Maine is the most forested state in the nation, with more than 90 percent of the landscape covered in trees. Trees support a significant portion of the economy in the Pine Tree State. In Acadia, where spruce-fir forest is the predominant habitat, the future of the woods is an urgent concern.
Perhaps you never gave much thought to the understory. Instead, you tip your head back to view the sky through the soaring canopy of pines, or seek out the big trees to marvel at fat trunks and gnarled roots decorated with moss, lichen and mushrooms, bark thickly plated and furrowed with age.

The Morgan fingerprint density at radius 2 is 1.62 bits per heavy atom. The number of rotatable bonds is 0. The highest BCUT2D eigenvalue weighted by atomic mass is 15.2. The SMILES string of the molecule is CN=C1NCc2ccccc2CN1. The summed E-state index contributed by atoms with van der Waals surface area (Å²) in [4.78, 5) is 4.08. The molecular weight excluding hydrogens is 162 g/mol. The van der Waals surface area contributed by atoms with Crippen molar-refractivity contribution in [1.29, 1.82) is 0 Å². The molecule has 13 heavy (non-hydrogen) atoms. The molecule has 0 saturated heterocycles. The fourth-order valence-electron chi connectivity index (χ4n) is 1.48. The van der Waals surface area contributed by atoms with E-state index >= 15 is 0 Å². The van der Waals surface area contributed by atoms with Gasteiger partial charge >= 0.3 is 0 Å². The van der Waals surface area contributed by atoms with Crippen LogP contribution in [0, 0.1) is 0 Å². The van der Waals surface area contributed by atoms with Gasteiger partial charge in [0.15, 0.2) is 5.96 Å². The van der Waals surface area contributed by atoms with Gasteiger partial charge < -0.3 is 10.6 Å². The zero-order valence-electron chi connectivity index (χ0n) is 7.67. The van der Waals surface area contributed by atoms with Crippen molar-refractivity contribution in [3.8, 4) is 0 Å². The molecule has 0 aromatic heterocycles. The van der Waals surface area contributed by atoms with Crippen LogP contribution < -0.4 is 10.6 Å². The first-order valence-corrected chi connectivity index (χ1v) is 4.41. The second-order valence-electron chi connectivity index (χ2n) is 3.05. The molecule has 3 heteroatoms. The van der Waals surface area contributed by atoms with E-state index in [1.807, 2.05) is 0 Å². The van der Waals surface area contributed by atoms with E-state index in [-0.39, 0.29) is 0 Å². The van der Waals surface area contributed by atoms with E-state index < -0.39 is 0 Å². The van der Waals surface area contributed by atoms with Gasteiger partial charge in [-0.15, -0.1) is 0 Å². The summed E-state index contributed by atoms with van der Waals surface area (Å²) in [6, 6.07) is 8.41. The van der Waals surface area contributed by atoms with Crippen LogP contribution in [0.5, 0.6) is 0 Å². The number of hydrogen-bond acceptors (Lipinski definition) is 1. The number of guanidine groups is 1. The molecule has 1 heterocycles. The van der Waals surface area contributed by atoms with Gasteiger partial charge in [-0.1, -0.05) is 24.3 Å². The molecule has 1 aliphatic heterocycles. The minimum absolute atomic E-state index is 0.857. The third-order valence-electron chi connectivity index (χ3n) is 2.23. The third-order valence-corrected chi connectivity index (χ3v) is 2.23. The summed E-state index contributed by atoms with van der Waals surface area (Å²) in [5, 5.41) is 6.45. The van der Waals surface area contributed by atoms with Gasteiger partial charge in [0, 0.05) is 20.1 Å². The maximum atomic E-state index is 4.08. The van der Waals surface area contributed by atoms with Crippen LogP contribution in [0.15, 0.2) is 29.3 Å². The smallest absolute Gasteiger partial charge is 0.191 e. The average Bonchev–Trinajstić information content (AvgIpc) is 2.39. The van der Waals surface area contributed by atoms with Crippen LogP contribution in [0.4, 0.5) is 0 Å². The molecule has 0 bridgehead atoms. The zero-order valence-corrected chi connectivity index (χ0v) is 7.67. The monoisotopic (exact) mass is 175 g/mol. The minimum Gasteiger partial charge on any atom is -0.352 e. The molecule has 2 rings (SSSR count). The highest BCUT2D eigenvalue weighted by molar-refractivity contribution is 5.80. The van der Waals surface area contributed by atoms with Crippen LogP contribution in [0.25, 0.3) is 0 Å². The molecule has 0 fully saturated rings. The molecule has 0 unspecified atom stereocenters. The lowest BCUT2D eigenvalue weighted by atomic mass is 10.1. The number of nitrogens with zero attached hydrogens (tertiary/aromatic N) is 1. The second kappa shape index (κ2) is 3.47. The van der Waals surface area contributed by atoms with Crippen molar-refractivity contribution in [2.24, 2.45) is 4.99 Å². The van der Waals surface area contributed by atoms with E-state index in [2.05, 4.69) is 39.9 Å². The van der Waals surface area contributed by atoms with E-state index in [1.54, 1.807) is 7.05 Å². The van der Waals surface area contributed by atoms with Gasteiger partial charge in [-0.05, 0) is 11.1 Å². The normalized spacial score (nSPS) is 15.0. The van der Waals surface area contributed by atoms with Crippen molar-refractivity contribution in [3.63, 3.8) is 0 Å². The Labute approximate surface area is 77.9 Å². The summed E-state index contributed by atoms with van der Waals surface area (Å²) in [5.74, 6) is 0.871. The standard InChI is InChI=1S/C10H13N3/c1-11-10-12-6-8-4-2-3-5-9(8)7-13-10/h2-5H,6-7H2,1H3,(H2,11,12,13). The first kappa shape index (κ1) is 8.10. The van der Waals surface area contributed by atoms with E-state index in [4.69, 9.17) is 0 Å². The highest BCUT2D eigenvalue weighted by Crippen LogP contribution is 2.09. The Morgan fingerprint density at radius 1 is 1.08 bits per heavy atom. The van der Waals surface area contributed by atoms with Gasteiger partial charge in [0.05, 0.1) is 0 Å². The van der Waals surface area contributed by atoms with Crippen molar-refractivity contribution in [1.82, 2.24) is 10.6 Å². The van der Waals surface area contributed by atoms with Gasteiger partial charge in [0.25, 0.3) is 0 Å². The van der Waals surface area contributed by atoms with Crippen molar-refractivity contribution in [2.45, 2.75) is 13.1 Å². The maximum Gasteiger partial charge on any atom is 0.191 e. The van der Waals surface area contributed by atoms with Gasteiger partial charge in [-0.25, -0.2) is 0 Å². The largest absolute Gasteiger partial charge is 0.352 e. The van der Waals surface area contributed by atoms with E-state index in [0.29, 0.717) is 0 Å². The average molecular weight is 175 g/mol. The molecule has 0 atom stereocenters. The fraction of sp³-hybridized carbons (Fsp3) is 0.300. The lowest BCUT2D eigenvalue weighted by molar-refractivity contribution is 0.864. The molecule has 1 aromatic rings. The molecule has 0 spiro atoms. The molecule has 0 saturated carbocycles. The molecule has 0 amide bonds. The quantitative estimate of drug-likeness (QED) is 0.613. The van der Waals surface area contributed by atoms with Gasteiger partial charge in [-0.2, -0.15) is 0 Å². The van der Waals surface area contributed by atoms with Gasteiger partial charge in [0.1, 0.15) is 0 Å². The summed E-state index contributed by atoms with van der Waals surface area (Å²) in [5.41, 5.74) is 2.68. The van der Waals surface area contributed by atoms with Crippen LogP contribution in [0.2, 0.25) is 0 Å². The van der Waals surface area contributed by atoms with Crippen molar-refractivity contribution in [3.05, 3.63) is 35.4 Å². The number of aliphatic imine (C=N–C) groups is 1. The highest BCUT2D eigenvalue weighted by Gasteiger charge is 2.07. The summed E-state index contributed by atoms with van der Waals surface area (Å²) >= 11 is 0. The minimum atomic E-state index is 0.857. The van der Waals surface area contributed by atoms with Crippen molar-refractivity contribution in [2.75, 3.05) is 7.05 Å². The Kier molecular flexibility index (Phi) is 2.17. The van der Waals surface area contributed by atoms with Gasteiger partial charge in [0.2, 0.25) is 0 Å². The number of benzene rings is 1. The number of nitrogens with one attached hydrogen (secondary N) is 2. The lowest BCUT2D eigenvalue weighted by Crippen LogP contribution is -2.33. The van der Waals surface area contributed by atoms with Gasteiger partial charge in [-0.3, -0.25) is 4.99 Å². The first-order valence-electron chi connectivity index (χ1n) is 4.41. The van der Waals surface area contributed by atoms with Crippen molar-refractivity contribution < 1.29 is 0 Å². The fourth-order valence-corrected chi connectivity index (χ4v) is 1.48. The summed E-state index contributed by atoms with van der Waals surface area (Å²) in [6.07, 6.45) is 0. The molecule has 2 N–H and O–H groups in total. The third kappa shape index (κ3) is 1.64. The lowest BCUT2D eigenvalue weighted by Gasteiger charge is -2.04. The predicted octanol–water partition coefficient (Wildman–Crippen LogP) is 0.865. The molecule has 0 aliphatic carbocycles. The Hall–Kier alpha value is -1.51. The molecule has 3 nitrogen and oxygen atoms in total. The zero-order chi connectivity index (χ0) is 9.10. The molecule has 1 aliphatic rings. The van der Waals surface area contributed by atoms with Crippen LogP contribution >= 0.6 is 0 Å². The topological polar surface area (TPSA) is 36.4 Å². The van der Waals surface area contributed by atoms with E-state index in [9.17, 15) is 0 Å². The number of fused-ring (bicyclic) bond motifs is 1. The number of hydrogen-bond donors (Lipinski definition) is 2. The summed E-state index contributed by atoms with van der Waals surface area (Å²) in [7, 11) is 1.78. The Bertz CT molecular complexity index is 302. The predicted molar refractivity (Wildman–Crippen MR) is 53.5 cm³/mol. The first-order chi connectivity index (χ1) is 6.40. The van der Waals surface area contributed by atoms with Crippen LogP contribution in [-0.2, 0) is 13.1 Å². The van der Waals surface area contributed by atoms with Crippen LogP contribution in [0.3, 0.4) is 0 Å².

But those who study forests, and how they might fare in a warming world, they keep their eyes on the skinny saplings and sprouting seeds. They know the future of the forest is at your feet. Down in the duff and litter of needles and leaves on the forest floor, the seeds of tomorrow’s trees lay waiting for warmth, light, and rain, and saplings stretch toward the sun. Which ones will survive to become trees? What happens to the rest, and to the other inhabitants of the woods? What, if anything, can we do to preserve forests for the future?
Over the next six months, this series on the Schoodic Institute website will feature stories of scientists working in Acadia to answer these questions.